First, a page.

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  • Writer's pictureIanna Luna

Proxies to elucidate an eddie's life history

An essential part of studying eddies is their biogeochemical characterization. Thanks to the high resolution of this study, we’re able to closely observe the distribution of different properties and parameters, be that within the eddie’s cores, or their borders, which interact with the borders of other eddies.

Chlorophyll a map from satellite observation with the sampling stations of the biogeochemical transect


The identity of an eddy is built according to its physical dynamics, which may make it cyclonic or anticyclonic. Each type has a clear vertical, and horizontal, distribution of different parameters. Primary productivity is probably one of the most descriptive of these characteristics. This is why we collect samples of chlorophyll-a: It allows us to scale PP and estimate phytoplankton biomass. This is a fundamental feature of biological organization and coupled with the information obtained from our DNA samples, the structure of the community within the eddy becomes illustrated, not just according to the use of nutrients along the water column, but also genetically.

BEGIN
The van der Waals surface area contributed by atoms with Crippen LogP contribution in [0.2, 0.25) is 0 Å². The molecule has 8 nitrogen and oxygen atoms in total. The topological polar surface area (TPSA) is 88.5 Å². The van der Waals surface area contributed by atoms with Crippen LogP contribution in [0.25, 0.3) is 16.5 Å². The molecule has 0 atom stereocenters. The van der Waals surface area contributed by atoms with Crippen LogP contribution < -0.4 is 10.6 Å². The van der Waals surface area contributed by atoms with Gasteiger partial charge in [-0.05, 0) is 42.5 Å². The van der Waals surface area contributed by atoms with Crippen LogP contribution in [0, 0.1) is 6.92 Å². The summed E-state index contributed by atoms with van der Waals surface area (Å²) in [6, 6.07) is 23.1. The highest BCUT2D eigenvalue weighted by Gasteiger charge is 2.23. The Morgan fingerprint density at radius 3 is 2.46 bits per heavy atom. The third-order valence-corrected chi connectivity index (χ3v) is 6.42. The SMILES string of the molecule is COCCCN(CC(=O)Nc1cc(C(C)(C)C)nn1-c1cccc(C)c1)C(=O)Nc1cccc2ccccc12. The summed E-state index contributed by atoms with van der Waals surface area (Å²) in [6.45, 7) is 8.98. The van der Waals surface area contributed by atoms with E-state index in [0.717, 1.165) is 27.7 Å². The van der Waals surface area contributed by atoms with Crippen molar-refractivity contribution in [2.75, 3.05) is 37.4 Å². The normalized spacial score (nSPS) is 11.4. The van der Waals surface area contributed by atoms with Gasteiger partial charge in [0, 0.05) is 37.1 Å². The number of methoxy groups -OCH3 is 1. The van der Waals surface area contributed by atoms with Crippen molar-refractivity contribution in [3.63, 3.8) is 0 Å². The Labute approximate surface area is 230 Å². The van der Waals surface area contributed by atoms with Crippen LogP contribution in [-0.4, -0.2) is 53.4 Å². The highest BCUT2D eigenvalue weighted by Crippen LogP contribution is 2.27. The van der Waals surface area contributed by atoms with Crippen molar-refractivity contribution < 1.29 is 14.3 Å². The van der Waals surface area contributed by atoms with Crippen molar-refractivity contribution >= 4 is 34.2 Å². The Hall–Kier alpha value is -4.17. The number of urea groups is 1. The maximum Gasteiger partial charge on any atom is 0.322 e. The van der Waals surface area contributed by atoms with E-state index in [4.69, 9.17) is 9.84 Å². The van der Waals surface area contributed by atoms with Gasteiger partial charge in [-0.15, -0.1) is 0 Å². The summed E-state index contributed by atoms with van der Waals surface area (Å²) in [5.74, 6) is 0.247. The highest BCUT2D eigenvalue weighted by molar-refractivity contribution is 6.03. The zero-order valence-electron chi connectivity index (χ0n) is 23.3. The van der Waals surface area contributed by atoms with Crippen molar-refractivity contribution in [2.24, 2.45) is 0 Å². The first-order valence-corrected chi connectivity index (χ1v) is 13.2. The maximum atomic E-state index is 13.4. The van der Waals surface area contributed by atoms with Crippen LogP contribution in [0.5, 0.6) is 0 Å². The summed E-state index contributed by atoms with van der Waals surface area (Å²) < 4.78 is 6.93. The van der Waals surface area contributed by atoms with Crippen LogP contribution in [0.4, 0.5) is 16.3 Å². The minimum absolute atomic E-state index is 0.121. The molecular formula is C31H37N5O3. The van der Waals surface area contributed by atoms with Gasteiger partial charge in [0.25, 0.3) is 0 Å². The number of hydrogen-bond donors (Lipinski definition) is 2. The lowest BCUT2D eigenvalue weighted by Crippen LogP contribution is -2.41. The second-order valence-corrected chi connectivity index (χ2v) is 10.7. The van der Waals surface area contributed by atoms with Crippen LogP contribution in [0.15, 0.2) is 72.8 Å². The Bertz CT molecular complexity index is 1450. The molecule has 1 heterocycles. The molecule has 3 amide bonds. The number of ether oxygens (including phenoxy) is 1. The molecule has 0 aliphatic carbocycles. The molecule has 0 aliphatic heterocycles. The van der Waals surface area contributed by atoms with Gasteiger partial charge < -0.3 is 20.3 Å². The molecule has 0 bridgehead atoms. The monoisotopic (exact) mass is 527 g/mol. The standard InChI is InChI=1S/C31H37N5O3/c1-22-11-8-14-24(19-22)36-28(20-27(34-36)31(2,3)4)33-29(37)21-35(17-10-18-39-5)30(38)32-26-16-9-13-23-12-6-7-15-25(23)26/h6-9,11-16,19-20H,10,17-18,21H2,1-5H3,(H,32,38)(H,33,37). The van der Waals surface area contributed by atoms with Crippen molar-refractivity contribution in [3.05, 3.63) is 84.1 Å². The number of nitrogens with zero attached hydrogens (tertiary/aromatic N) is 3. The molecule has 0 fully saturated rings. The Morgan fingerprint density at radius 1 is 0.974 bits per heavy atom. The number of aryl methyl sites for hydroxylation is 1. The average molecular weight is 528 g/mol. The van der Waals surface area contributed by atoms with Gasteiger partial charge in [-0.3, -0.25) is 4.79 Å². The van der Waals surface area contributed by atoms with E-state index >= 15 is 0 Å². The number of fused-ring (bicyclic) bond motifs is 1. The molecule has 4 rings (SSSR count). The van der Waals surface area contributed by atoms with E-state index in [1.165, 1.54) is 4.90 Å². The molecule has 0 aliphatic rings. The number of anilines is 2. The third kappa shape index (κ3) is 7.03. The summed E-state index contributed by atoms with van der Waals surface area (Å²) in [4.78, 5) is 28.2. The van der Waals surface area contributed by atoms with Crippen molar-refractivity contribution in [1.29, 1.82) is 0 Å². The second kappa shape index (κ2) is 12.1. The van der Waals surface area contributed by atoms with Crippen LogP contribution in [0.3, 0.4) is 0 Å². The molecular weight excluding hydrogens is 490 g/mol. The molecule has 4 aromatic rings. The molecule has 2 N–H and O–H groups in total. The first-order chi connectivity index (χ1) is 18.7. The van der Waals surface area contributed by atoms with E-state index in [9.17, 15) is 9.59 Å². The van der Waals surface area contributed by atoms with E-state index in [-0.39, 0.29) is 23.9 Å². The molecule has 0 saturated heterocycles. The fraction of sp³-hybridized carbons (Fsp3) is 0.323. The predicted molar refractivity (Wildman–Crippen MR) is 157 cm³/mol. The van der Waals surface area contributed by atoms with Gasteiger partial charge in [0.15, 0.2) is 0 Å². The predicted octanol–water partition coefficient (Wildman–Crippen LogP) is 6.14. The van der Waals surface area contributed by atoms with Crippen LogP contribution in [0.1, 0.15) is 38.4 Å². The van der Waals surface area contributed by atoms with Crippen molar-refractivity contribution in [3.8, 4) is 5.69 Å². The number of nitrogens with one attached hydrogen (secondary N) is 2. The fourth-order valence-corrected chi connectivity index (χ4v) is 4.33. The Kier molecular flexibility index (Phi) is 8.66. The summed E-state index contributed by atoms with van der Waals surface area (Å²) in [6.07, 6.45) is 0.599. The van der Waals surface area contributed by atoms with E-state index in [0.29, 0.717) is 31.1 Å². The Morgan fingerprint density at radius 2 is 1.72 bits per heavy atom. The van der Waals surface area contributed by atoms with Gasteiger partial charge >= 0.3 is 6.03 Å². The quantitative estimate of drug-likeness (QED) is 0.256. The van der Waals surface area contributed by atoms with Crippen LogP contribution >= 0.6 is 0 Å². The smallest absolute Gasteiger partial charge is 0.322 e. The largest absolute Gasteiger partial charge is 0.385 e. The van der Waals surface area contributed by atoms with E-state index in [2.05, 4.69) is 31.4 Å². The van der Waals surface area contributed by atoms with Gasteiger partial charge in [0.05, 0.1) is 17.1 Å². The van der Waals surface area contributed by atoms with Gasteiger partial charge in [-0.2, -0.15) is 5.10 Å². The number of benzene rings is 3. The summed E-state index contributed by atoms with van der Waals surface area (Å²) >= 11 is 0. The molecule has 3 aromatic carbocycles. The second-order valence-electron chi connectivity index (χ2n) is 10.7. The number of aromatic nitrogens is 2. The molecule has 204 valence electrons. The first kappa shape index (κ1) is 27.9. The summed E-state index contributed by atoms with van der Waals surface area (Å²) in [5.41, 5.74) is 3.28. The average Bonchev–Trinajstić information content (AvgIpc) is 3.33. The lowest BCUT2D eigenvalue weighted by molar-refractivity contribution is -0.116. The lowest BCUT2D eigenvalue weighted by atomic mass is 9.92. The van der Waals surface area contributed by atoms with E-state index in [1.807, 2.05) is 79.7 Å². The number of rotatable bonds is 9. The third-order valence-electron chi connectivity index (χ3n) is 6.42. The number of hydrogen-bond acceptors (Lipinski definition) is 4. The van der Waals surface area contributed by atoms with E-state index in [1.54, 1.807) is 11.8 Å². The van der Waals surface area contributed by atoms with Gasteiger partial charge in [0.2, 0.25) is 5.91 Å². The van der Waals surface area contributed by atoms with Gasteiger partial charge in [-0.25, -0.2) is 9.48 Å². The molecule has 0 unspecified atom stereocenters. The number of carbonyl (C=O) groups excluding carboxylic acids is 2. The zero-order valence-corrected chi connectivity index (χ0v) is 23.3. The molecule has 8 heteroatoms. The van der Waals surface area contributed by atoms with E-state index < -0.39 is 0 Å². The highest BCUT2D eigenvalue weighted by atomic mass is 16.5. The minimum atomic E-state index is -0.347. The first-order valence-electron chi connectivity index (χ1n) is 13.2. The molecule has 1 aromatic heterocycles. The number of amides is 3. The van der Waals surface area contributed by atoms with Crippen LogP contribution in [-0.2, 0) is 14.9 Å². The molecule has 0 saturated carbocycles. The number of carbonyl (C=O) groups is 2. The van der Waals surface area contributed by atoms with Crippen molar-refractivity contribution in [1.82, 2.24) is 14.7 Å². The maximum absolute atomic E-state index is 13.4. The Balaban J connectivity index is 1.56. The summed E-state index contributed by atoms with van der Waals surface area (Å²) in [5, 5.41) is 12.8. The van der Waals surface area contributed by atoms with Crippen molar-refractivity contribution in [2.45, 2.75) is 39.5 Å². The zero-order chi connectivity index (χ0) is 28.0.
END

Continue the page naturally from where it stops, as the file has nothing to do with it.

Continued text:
Laura analysing primary production samples with LabSTAF


Another crucial process inside an eddy is nutrient and organic matter transport. Here’s where our ETS (electron transport system) and organic matter (both dissolved and particulate) samples come in. Once we analyze these in the lab, we’ll be able to quantify respiration within the community and nutrient use. This is important to understand because it gives us an idea about the remineralization of carbon, and therefore of carbon flux dynamics.


Through the hard work of our expert mussels, better known as the filtrations team, on board R/V Sarmiento de Gamboa, hundreds of liters of water and frozen filters with tiny pores will unveil the secrets of Bentayga and its interactions with the surrounding oceanic physical structures.

Filtration team working on their first rosette


PS. Being on land knowing Sarmiento de Gamboa is carrying an excellent scientific team is both a comfort and a pity, but only because I wish I was with you all catching those breath taking sunrises and sunsets. Miss you guys! Buena mar to you all. Also, dear Pepe, I miss your boots.

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